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- Thread starter TheBiologist
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Stephen Tashi

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No courses, really, apart from school, as I'm still in Secondary School...

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I'm still in Secondary School, so no courses, apart from school itself.

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Stephen Tashi

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Can we assume you have done some simple algebra problems, like solving 3x + 1 = 7 ?

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Yes. I've done indices 2, nth terms, volume, surface area, sequences and we've just started loci.Can we assume you have done some simple algebra problems, like solving 3x + 1 = 7 ?

- #7

HallsofIvy

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"Linear algebra" is a subset of "abstract algebra" but important enough to be considered separately. It looks specifically at those operations we consider "linear". Again, the equation Stephen Tashi gives is linear. The only operations we need to consider are adding and subtracting and multiplying by

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Thank you for the explanation.

"Linear algebra" is a subset of "abstract algebra" but important enough to be considered separately. It looks specifically at those operations we consider "linear". Again, the equation Stephen Tashi gives is linear. The only operations we need to consider are adding and subtracting and multiplying bynumbers. That would include, say 3x+ 4y but not [itex]x^2[/itex], [itex]y^2[/itex], or [itex]xy[/itex].

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Stephen Tashi

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Suppose a mathematician says "Let's forget all the facts of specific problems. Let's focus on the symbols. We will state the facts in symbols and give some rules written in symbols and if you want to proof some statement in symbols is correct, you must do so according to those rules. You can't base your thinking on interpreting the symbols as specific things like spheres or numbers."

That is an exaggeration of what "abstract algebra" is. It describes what would be involved if you were writing computer programs to automatically manipulate symbolic expressions. In actual abstract algebra, you use symbols and apply rules expressed in terms of symbols, but you don't loose sight of some underlying meaing for the symbols. However the symbols usually don't represent things as specific as spheres or forces.

There are introductions to "group theory" that are written for secondary students. If you read those, you can get an idea of the kind of abstract thing I'm talking about. As a simple example, consider the set S of numbers {1,2,3,4}. As mathematics goes, that is a very "concrete" and familiar thing. Now consider the set G of all functions that map the set S onto itself. (Do you understand the terminology "map S onto itself"?) The symbol G denotes something more abstract and, to most people, less familiar. You could get even more abstract by considering the set A of functions that map G onto itself. (And such things are done in abstract algebra.)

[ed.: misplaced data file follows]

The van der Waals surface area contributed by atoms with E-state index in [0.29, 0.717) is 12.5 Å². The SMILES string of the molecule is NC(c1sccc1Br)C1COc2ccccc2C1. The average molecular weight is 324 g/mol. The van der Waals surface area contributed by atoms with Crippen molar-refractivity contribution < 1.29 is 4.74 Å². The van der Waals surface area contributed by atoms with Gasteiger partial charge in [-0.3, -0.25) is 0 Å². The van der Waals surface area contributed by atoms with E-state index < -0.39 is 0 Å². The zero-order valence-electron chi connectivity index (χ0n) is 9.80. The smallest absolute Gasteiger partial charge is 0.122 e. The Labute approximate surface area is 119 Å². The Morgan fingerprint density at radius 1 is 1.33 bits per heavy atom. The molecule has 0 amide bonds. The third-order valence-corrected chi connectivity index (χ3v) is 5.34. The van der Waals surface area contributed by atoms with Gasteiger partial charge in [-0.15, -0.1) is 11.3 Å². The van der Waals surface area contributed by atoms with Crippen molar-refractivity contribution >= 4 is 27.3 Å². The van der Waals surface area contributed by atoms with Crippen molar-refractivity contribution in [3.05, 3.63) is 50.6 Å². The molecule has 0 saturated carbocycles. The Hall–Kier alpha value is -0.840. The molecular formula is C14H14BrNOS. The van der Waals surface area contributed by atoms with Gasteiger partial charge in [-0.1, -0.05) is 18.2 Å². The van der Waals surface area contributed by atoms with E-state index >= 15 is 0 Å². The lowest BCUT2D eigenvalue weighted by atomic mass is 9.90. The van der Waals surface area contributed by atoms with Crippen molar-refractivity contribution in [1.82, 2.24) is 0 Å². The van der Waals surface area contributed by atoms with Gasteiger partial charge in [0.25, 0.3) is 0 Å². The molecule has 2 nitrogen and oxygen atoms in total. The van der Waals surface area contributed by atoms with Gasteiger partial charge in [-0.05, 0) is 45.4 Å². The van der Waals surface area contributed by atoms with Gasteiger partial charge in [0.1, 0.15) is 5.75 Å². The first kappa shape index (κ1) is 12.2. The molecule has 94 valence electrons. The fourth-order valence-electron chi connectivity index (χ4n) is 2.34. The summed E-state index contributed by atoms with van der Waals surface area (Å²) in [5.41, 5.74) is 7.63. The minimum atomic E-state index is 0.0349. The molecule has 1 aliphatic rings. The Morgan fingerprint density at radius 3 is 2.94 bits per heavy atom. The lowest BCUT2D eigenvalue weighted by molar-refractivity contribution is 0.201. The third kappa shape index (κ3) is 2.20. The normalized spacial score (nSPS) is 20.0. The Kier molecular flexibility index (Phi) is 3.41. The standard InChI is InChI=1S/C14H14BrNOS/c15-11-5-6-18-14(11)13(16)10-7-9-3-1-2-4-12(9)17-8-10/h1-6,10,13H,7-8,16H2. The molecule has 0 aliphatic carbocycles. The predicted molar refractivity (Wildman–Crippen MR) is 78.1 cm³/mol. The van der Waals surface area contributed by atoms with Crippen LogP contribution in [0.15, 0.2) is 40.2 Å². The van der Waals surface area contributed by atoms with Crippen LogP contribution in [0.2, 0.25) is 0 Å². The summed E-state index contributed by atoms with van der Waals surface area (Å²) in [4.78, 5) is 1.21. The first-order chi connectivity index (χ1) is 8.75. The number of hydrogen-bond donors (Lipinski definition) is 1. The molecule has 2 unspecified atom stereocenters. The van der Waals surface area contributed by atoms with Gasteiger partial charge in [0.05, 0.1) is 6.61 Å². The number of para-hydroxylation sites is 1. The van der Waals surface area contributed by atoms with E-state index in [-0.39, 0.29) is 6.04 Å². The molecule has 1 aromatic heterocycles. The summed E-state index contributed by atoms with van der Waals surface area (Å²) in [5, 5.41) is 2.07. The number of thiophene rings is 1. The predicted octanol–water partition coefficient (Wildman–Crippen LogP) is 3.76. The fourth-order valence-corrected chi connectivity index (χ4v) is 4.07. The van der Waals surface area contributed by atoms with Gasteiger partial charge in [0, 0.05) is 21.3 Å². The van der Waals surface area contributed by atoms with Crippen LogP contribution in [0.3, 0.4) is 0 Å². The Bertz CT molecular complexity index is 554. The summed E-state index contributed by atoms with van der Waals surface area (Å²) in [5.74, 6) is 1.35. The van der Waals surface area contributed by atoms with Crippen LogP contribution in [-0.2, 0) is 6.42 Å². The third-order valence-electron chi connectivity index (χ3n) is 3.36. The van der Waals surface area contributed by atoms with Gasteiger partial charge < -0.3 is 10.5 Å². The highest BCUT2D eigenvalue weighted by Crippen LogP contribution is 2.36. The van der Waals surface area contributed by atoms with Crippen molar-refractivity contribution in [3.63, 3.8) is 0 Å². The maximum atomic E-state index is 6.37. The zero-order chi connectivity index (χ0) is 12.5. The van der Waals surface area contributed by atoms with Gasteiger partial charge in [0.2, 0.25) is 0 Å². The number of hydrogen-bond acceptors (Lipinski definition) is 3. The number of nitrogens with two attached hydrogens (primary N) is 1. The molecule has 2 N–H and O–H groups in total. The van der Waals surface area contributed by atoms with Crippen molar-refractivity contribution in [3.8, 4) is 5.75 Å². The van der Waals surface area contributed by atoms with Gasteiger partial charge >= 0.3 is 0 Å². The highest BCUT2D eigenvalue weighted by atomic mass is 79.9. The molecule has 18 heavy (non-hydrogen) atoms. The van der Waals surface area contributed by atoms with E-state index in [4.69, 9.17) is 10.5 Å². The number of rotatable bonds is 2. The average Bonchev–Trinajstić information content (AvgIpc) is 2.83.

The term "linear" has different meanings in various branches of mathematics. I can't state a "global" meaning for it precisely. Speaking imprecisely, "linear" refers to things whose behavior can be expressed in symbols to obey the distributive law: a ( B + C) = aB + aC and the commutative law of addition : B + C = C + B.

An example of such things are the vectors that represent forces. For vectors the "+" symbol represents addition by the use of the parallelogram law. The multiplication of a number times a vector means to stretch the vector's length by a factor determined by the number.

Linear algebra focuses on working with certain "linear" mathematical things: "systems of linear equations", "linear transformations", and vectors. "Vectors" in linear algebra are usually treated in two phases. They are treated as a set of things with abstract symbolic rules. and, in practical applications, they are treated as n-tuples of numbers. (They aren't usually treated as specific physical quantities such as forces , unless the course is taught by the physics department.)

In a college curriculum, people who major in mathematics need to be taught the skills of reading and writing proofs. The first course in abstract algebra or linear algebra is often where this introduction is given.

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